Painted by Jean-Baptiste Jouvenet (1644-1717) ,
Painted in 1716
Oil on canvas
© Notre-Dame de Paris, Paris
Mary said: My soul proclaims the greatness of the Lord
‘My soul proclaims the greatness of the Lord
and my spirit exults in God my saviour;
because he has looked upon his lowly handmaid.
Yes, from this day forward all generations will call me blessed,
for the Almighty has done great things for me.
Holy is his name,
and his mercy reaches from age to age for those who fear him.
He has shown the power of his arm,
he has routed the proud of heart.
He has pulled down princes from their thrones and exalted the lowly.
The hungry he has filled with good things, the rich sent empty away.
He has come to the help of Israel his servant, mindful of his mercy
– according to the promise he made to our ancestors –
of his mercy to Abraham and to his descendants for ever.’
Mary stayed with Elizabeth about three months and then went back home.
Reflection on the Painting
Our work of art is painted Jean-Baptiste Jouvenet. He depicted himself on the left overlooking the balustrade, beside a long-bearded monk, Chanoine de La Porte (1627-1710) who commissioned the piece alongside seven other large canvases. All were installed to decorate the choir of Notre-Dame cathedral in Paris. We see Our Lady surrounded by a burst of light, looking upwards to the skies. Her cousin Elizabeth is bowing with prayerful hands. The inscription by Jouvenet in the bottom right hand corner reads ‘J. Jouvenet dextra paralyticus sinistra fecit 1716’, indicating that he painted this canvas with his left hand, as the right hand was paralysed.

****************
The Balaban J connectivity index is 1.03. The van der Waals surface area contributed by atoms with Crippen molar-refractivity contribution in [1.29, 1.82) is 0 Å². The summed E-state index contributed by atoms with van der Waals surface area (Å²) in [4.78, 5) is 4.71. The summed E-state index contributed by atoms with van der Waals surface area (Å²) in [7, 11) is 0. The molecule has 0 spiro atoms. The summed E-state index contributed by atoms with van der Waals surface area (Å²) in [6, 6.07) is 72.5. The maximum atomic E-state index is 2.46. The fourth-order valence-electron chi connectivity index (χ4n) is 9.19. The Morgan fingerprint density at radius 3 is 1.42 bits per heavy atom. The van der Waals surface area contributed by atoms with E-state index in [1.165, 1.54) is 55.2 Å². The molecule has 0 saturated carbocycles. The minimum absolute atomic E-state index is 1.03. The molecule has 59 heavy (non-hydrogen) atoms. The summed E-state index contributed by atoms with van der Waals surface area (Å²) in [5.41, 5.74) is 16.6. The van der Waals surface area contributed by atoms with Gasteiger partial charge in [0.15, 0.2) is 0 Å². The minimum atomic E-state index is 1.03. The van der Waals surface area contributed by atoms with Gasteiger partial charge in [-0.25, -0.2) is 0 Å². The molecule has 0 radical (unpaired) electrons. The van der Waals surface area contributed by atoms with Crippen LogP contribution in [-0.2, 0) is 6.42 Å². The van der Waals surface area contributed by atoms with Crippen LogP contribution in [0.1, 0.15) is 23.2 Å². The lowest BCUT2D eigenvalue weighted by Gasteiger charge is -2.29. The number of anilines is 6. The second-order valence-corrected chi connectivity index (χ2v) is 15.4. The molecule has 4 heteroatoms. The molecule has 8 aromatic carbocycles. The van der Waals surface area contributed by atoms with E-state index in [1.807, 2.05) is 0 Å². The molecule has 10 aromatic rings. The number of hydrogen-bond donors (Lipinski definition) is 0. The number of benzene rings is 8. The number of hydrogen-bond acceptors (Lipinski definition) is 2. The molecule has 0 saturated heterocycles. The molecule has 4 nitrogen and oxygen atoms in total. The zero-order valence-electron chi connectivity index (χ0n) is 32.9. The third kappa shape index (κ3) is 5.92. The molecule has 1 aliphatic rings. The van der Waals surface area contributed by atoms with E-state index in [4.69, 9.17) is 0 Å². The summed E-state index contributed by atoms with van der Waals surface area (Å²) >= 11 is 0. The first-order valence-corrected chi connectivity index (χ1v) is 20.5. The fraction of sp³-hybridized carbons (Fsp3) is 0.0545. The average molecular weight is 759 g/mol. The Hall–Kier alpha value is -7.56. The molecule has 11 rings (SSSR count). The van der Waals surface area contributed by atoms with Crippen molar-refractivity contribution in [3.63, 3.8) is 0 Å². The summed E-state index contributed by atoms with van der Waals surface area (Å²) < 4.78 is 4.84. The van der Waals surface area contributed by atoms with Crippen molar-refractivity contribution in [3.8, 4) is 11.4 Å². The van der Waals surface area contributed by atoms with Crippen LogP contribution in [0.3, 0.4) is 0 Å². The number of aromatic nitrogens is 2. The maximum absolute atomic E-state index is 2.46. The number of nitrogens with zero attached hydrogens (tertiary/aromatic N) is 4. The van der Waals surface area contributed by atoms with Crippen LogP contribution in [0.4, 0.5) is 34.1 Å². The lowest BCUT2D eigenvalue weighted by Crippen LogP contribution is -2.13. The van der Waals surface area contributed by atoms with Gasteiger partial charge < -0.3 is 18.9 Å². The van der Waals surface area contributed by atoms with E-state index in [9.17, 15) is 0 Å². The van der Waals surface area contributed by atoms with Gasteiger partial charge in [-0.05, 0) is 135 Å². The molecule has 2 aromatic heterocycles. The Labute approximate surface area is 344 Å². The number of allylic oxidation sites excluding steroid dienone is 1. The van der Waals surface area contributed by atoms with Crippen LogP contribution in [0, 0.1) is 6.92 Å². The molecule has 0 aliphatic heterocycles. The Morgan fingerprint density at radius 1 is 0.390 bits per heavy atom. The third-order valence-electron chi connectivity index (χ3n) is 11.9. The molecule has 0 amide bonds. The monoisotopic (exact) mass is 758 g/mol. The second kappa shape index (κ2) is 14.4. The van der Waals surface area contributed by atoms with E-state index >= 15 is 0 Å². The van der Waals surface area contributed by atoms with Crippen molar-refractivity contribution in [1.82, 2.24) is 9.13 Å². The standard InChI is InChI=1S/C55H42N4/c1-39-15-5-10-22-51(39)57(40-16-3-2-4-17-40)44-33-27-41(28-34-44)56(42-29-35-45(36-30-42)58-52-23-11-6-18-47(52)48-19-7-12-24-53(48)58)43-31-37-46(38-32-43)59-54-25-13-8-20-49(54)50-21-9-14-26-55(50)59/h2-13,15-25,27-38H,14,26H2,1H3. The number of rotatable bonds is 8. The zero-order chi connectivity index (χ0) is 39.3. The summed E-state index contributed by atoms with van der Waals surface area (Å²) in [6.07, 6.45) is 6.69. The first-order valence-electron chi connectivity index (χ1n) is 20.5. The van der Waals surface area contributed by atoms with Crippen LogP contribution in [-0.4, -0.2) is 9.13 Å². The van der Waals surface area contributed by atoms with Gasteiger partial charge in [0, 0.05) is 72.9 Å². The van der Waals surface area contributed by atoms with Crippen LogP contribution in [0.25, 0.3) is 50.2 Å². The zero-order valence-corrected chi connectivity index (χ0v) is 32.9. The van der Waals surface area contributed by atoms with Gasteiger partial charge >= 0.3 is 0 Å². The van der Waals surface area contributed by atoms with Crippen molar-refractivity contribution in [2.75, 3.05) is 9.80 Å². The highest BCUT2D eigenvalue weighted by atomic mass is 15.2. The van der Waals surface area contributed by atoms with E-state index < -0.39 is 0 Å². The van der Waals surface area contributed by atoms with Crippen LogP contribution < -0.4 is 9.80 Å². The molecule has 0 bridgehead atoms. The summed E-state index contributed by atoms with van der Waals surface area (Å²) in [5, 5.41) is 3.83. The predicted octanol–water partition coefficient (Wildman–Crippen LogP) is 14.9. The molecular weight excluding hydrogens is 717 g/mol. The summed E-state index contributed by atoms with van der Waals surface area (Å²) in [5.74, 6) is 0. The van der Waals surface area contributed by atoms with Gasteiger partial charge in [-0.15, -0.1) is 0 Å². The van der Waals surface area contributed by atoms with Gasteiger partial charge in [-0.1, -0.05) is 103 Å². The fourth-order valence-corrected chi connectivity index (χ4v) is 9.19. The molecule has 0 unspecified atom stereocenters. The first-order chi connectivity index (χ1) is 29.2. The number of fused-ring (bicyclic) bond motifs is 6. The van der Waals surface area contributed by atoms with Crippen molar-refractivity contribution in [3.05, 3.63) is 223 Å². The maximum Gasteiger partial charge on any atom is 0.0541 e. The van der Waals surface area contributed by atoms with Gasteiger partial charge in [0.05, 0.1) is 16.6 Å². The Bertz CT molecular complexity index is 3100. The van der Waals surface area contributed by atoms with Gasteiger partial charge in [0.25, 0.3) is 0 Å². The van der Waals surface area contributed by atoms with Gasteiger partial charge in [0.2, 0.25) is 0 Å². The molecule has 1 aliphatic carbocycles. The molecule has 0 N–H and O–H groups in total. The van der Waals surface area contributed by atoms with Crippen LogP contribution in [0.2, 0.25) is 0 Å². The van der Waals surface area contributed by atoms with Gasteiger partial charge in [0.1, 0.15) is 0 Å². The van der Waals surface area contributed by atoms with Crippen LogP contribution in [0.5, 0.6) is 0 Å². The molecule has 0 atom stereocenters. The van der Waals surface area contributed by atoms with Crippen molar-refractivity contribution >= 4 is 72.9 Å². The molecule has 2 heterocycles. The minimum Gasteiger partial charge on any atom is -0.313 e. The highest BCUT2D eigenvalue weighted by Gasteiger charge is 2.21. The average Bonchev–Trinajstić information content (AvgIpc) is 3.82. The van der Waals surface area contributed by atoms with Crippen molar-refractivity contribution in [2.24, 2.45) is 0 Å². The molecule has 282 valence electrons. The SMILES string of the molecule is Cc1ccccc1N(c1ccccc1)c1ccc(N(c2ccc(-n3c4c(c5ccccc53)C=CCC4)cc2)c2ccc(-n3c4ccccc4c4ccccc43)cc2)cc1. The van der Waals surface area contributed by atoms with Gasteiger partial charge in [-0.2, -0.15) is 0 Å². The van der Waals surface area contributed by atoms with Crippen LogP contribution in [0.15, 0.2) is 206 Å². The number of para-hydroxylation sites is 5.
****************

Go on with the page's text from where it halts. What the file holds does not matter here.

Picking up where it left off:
It is an unusual composition, as most of the works of art which depict the Visitation would depict the embrace of Mary and Elizabeth. Here however that has already taken place and Our Lady turns towards the Lord and proclaims the Magnificat: ‘My soul magnifies the Lord…’. We feel Mary’s words and joyful energy bursting out of this canvas.
Today’s Gospel reading gives us the longest discourse recorded of Our Lady in Divine Revelation. It is therefore a very important reading. It reflects a perfect act of humility and profound adoration by Our Lady. Every evening during Vespers in seminary we sing this prayer. We are 36 of us singing Our Lady’s words together, and it is always a beautiful moment. The words teach us how much Mary loved God and about the way God has acted, and continues to act, in our human history. A poignant way of praying the Magnificat is to pray it along with Mary, and to identify with her feelings towards God and towards the child she is about to bring into the world… It is a moment in the day where Mary truly leads us…
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